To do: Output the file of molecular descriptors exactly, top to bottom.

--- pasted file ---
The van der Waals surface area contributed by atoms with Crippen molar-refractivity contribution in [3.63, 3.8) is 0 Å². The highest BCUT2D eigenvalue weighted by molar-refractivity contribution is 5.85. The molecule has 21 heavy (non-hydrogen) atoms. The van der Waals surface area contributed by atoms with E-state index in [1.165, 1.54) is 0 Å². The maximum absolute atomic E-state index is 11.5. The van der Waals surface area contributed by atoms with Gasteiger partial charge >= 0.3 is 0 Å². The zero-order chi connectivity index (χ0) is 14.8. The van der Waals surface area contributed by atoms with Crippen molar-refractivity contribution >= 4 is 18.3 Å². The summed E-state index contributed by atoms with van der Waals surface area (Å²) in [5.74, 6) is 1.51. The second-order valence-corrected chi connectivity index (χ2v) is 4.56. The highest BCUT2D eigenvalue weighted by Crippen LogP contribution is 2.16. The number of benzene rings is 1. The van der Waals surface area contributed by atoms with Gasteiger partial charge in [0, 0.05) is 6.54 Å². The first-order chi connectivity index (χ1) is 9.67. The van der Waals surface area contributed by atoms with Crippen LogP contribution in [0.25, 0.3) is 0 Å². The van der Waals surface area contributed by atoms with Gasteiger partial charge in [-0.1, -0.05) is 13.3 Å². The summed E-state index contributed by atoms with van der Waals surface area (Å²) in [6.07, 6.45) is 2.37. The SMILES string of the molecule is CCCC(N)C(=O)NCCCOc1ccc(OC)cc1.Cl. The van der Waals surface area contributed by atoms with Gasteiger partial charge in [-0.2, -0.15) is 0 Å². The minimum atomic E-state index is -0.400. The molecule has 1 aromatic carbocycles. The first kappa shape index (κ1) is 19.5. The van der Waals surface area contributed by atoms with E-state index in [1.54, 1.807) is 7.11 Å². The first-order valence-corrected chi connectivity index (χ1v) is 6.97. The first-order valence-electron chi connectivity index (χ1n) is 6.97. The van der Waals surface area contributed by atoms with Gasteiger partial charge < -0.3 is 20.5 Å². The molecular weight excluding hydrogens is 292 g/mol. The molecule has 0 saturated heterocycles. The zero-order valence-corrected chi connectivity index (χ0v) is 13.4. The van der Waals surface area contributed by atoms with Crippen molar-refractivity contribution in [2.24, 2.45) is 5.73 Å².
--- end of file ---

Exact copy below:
The van der Waals surface area contributed by atoms with Crippen molar-refractivity contribution in [3.63, 3.8) is 0 Å². The highest BCUT2D eigenvalue weighted by molar-refractivity contribution is 5.85. The molecule has 21 heavy (non-hydrogen) atoms. The van der Waals surface area contributed by atoms with E-state index in [1.165, 1.54) is 0 Å². The maximum absolute atomic E-state index is 11.5. The van der Waals surface area contributed by atoms with Gasteiger partial charge >= 0.3 is 0 Å². The zero-order chi connectivity index (χ0) is 14.8. The van der Waals surface area contributed by atoms with Crippen molar-refractivity contribution >= 4 is 18.3 Å². The summed E-state index contributed by atoms with van der Waals surface area (Å²) in [5.74, 6) is 1.51. The second-order valence-corrected chi connectivity index (χ2v) is 4.56. The highest BCUT2D eigenvalue weighted by Crippen LogP contribution is 2.16. The number of benzene rings is 1. The van der Waals surface area contributed by atoms with Gasteiger partial charge in [0, 0.05) is 6.54 Å². The first-order chi connectivity index (χ1) is 9.67. The van der Waals surface area contributed by atoms with Crippen LogP contribution in [0.25, 0.3) is 0 Å². The van der Waals surface area contributed by atoms with Gasteiger partial charge in [-0.1, -0.05) is 13.3 Å². The summed E-state index contributed by atoms with van der Waals surface area (Å²) in [6.07, 6.45) is 2.37. The SMILES string of the molecule is CCCC(N)C(=O)NCCCOc1ccc(OC)cc1.Cl. The van der Waals surface area contributed by atoms with Gasteiger partial charge in [-0.2, -0.15) is 0 Å². The minimum atomic E-state index is -0.400. The molecule has 1 aromatic carbocycles. The first kappa shape index (κ1) is 19.5. The van der Waals surface area contributed by atoms with E-state index in [1.54, 1.807) is 7.11 Å². The first-order valence-corrected chi connectivity index (χ1v) is 6.97. The first-order valence-electron chi connectivity index (χ1n) is 6.97. The van der Waals surface area contributed by atoms with Gasteiger partial charge < -0.3 is 20.5 Å². The molecular weight excluding hydrogens is 292 g/mol. The molecule has 0 saturated heterocycles. The zero-order valence-corrected chi connectivity index (χ0v) is 13.4. The van der Waals surface area contributed by atoms with Crippen molar-refractivity contribution in [2.24, 2.45) is 5.73 Å².